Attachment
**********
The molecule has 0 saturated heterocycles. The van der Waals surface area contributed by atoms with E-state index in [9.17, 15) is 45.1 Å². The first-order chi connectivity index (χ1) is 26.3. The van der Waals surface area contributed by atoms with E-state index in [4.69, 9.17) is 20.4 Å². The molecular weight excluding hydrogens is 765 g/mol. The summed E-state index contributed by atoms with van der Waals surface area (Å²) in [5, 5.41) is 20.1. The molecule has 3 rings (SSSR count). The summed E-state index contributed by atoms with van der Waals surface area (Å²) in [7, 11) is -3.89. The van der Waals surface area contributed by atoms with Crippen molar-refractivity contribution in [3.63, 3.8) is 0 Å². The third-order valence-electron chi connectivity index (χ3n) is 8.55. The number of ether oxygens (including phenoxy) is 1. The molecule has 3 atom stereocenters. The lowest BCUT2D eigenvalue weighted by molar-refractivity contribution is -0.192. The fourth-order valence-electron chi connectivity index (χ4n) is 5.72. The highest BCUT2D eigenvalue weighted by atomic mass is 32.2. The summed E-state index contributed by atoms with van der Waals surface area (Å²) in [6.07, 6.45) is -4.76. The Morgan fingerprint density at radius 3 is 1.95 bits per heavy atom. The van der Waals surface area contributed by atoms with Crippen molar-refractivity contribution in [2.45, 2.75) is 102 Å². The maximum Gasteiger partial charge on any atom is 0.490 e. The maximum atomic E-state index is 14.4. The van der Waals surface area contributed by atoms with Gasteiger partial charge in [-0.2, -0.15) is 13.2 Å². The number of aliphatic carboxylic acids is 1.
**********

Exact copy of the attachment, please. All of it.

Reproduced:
The molecule has 0 saturated heterocycles. The van der Waals surface area contributed by atoms with E-state index in [9.17, 15) is 45.1 Å². The first-order chi connectivity index (χ1) is 26.3. The van der Waals surface area contributed by atoms with E-state index in [4.69, 9.17) is 20.4 Å². The molecular weight excluding hydrogens is 765 g/mol. The summed E-state index contributed by atoms with van der Waals surface area (Å²) in [5, 5.41) is 20.1. The molecule has 3 rings (SSSR count). The summed E-state index contributed by atoms with van der Waals surface area (Å²) in [7, 11) is -3.89. The van der Waals surface area contributed by atoms with Crippen molar-refractivity contribution in [3.63, 3.8) is 0 Å². The third-order valence-electron chi connectivity index (χ3n) is 8.55. The number of ether oxygens (including phenoxy) is 1. The molecule has 3 atom stereocenters. The lowest BCUT2D eigenvalue weighted by molar-refractivity contribution is -0.192. The fourth-order valence-electron chi connectivity index (χ4n) is 5.72. The highest BCUT2D eigenvalue weighted by atomic mass is 32.2. The summed E-state index contributed by atoms with van der Waals surface area (Å²) in [6.07, 6.45) is -4.76. The Morgan fingerprint density at radius 3 is 1.95 bits per heavy atom. The van der Waals surface area contributed by atoms with Crippen molar-refractivity contribution in [2.45, 2.75) is 102 Å². The maximum Gasteiger partial charge on any atom is 0.490 e. The maximum atomic E-state index is 14.4. The van der Waals surface area contributed by atoms with Gasteiger partial charge in [-0.2, -0.15) is 13.2 Å². The number of aliphatic carboxylic acids is 1.